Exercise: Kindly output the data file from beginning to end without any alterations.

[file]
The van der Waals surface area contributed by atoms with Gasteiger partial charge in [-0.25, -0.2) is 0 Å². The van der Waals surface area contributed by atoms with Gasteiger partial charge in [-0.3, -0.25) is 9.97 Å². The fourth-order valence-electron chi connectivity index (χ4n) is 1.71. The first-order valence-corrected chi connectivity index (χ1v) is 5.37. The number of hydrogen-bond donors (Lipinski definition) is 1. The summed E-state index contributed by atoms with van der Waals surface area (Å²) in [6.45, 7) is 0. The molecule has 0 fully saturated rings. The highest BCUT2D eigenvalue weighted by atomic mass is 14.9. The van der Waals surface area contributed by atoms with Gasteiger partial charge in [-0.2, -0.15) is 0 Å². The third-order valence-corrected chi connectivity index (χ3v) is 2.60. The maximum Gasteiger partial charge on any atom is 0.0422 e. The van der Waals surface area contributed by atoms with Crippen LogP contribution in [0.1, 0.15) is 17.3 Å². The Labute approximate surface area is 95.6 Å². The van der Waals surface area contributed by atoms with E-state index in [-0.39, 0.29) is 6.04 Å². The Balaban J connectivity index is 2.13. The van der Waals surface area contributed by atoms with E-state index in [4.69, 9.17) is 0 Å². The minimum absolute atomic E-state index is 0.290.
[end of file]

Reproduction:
The van der Waals surface area contributed by atoms with Gasteiger partial charge in [-0.25, -0.2) is 0 Å². The van der Waals surface area contributed by atoms with Gasteiger partial charge in [-0.3, -0.25) is 9.97 Å². The fourth-order valence-electron chi connectivity index (χ4n) is 1.71. The first-order valence-corrected chi connectivity index (χ1v) is 5.37. The number of hydrogen-bond donors (Lipinski definition) is 1. The summed E-state index contributed by atoms with van der Waals surface area (Å²) in [6.45, 7) is 0. The molecule has 0 fully saturated rings. The highest BCUT2D eigenvalue weighted by atomic mass is 14.9. The van der Waals surface area contributed by atoms with Gasteiger partial charge in [-0.2, -0.15) is 0 Å². The third-order valence-corrected chi connectivity index (χ3v) is 2.60. The maximum Gasteiger partial charge on any atom is 0.0422 e. The van der Waals surface area contributed by atoms with Crippen LogP contribution in [0.1, 0.15) is 17.3 Å². The Labute approximate surface area is 95.6 Å². The van der Waals surface area contributed by atoms with E-state index in [-0.39, 0.29) is 6.04 Å². The Balaban J connectivity index is 2.13. The van der Waals surface area contributed by atoms with E-state index in [4.69, 9.17) is 0 Å². The minimum absolute atomic E-state index is 0.290.